Primary and secondary education is provided at a number of schools operated by either the Limestone District School Board or the Algonquin and Lakeshore Catholic District School Board, including Amherstview Public School (K-8) and Ernestown Secondary School (9-12). The nearest post-secondary education (community college and university) is in the adjacent city of Kingston.


The Tragically Hip have a recording studio located in Bath called The Bathouse Recording Studio. The band's lead singer, Gordon Downie, was born and raised in Amherstview and attended Amherstview Public School (AVPS).

A 100% volunteer-run community radio station, Island Radio CJAI 92.1 FM, broadcasts from Stella. The township is otherwise served by media from Kingston.

The Township hosts a Winter Carnival each year toward the end of January. A popular event associated with the Carnival is the Christmas Tree Bonfire. In the weeks after Christmas, residents pile their dead Christmas trees at the Odessa Fair Grounds. On an evening during the Carnival, the trees are set blaze as the centrepiece to a night of skating, outdoor games, and the roasting of hotdogs and marshmallows.


The township is served by provincial Highway 401 Highway 2, and Highway 33.

Public transportation between Amherstview and Kingston is provided by Kingston Transit.

A toll ferry operates between Millhaven (on the Ontario mainland) and Stella (on Amherst Island). As of June, 2012 the toll is $9 for a return trip ticket on a standard car or light truck. There is a nominal charge for bicycles and motorcycles while walk-on passengers are free.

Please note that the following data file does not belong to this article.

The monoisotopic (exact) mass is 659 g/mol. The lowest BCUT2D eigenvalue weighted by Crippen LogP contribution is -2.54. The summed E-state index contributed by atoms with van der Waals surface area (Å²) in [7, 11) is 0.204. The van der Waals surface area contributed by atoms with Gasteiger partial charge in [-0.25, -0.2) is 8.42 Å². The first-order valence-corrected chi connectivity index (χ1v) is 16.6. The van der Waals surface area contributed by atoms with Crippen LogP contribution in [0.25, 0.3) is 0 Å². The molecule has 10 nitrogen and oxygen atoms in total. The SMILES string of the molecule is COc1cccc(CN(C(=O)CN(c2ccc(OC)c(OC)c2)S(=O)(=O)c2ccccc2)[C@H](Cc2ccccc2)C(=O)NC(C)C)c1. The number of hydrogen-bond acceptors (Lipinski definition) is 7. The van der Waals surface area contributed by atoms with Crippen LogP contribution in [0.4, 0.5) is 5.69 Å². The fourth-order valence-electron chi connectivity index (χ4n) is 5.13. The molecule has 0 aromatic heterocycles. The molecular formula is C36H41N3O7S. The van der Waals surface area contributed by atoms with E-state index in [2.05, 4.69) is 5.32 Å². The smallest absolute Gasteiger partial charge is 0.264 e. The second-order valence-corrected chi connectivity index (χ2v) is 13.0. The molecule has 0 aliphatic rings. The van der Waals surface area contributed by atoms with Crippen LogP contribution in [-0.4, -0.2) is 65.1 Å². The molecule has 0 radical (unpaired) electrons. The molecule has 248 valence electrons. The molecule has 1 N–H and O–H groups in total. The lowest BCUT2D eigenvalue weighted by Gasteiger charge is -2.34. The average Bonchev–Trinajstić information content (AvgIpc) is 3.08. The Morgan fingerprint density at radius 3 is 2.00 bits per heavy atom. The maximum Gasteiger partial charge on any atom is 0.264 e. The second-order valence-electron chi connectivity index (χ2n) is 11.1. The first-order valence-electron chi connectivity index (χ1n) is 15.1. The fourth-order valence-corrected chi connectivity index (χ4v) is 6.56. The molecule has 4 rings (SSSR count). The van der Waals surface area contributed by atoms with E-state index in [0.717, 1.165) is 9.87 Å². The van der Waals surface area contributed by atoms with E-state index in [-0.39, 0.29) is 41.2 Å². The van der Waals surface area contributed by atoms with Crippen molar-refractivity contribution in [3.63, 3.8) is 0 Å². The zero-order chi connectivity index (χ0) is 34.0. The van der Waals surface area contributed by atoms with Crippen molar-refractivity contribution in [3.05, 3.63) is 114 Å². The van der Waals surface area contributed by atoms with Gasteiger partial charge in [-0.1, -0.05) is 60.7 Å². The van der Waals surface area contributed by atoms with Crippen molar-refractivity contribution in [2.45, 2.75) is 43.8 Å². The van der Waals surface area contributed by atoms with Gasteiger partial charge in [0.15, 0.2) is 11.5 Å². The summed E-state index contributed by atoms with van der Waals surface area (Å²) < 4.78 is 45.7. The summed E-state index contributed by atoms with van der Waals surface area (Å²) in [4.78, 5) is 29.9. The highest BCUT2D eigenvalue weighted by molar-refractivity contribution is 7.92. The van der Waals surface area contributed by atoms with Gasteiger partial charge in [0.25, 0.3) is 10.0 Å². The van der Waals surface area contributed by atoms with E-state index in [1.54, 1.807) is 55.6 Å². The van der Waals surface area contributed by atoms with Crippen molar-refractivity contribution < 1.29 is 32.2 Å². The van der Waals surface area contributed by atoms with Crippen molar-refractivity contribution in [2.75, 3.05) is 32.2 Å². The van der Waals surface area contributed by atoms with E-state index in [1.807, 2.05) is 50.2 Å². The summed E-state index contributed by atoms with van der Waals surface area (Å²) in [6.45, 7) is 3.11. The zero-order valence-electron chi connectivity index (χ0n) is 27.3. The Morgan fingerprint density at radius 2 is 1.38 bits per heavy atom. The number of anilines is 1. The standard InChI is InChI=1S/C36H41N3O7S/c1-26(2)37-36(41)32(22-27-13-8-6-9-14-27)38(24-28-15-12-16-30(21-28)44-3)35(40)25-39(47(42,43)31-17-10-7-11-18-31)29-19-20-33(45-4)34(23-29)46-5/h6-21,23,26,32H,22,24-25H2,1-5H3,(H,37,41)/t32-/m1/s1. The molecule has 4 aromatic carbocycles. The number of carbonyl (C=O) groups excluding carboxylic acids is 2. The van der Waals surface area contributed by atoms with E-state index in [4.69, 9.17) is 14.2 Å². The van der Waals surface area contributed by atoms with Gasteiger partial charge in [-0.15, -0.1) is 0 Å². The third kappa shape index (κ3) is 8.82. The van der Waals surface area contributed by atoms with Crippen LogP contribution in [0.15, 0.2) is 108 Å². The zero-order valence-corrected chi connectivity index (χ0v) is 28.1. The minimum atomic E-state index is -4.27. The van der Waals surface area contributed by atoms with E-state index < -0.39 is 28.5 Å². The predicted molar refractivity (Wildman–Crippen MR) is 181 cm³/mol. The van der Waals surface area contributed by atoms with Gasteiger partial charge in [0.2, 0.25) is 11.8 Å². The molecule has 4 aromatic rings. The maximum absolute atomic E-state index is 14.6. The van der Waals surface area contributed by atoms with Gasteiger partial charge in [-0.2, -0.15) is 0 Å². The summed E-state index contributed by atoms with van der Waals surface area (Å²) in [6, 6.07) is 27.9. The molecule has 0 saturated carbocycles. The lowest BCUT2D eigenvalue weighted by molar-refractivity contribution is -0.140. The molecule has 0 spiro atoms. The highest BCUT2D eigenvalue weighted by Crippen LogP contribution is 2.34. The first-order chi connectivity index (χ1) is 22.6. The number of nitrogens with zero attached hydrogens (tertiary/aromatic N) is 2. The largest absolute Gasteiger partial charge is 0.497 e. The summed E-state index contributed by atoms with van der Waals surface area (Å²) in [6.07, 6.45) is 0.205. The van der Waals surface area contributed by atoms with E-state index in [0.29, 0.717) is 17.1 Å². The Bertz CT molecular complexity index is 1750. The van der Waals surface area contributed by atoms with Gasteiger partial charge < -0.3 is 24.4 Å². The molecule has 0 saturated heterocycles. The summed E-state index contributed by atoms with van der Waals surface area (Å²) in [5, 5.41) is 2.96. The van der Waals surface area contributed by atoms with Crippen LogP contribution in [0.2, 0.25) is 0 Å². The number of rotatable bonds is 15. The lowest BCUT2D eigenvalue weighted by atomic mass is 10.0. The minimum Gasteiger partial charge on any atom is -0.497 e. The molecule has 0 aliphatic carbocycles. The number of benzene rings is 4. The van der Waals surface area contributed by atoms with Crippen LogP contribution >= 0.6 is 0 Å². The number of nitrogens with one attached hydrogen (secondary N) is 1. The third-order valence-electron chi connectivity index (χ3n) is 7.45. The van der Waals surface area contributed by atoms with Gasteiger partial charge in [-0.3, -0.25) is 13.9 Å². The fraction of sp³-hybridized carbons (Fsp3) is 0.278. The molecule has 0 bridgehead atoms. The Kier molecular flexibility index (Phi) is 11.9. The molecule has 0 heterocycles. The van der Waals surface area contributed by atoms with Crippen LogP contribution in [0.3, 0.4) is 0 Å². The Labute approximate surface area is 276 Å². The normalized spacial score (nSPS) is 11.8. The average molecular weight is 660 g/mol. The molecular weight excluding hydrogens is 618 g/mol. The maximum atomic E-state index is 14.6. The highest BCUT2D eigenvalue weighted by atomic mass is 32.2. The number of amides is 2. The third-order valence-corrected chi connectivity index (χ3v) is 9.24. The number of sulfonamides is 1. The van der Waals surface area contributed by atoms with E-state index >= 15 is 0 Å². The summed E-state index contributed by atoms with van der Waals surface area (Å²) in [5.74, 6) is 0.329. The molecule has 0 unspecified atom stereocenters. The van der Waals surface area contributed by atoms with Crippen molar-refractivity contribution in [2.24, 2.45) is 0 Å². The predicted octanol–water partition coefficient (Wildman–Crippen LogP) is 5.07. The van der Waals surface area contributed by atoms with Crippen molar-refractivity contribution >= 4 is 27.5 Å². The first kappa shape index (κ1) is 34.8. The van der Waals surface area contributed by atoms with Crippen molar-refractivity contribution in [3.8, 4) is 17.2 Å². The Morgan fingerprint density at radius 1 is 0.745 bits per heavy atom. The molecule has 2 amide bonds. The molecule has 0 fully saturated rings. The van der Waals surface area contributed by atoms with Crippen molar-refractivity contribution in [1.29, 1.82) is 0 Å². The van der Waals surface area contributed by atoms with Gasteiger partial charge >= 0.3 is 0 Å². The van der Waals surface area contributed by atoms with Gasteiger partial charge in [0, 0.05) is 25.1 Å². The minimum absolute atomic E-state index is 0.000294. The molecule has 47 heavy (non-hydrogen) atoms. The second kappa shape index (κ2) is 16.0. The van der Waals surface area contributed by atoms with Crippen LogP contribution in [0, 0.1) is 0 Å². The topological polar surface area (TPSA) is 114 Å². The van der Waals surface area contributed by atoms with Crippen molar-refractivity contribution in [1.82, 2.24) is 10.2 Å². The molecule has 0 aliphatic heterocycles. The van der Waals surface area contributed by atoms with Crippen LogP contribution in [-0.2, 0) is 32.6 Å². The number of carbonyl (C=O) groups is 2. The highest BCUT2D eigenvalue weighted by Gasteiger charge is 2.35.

Canada census – Loyalist, Ontario community profile
2011 2006 2001
Population: 16,221 (7.7% from 2006) 15,062 (3.2% from 2001) 14,590 (0.3% from 1996)
Land area: 341.04 km2 (131.68 sq mi) 340.02 km2 (131.28 sq mi) 340.15 km2 (131.33 sq mi)
Population density: 47.6/km2 (123/sq mi) 44.3/km2 (115/sq mi) 42.9/km2 (111/sq mi)
Median age: 42.7 (M: 42.2, F: 43.1) 39.1 (M: 38.5, F: 39.6)
Total private dwellings: 6174 5814 5394
Median household income: $62,099 $51,870
References: 2011[4] 2006[5] 2001[6]

Mother tongue:[5]

Population trend:[7]


Bombardier Transportation's engineering facility is located in Millhaven. The 480-acre (1.9 km2) site was acquired from Urban Transportation Development Corporation (c. 1970s).

See also


  1. 1 2 "Loyalist census profile". 2011 Census of Population. Statistics Canada. Retrieved 2012-02-15.
  2. http://www.heritagefdn.on.ca/userfiles/HTML/nts_1_5750_1.html Ontario Heritage Trust Founding of Bath
  3. "RSR-89: CNR — Ernestown, Ontario". Historic Sites and Monuments Board of Canada. 1991-09-11. Retrieved 2013-09-25.
  4. "2011 Community Profiles". Canada 2011 Census. Statistics Canada. July 5, 2013. Retrieved 2012-02-15.
  5. 1 2 "2006 Community Profiles". Canada 2006 Census. Statistics Canada. March 30, 2011. Retrieved 2012-02-15.
  6. "2001 Community Profiles". Canada 2001 Census. Statistics Canada. February 17, 2012. Retrieved 2012-02-15.
  7. Statistics Canada: 1996, 2001, 2006 census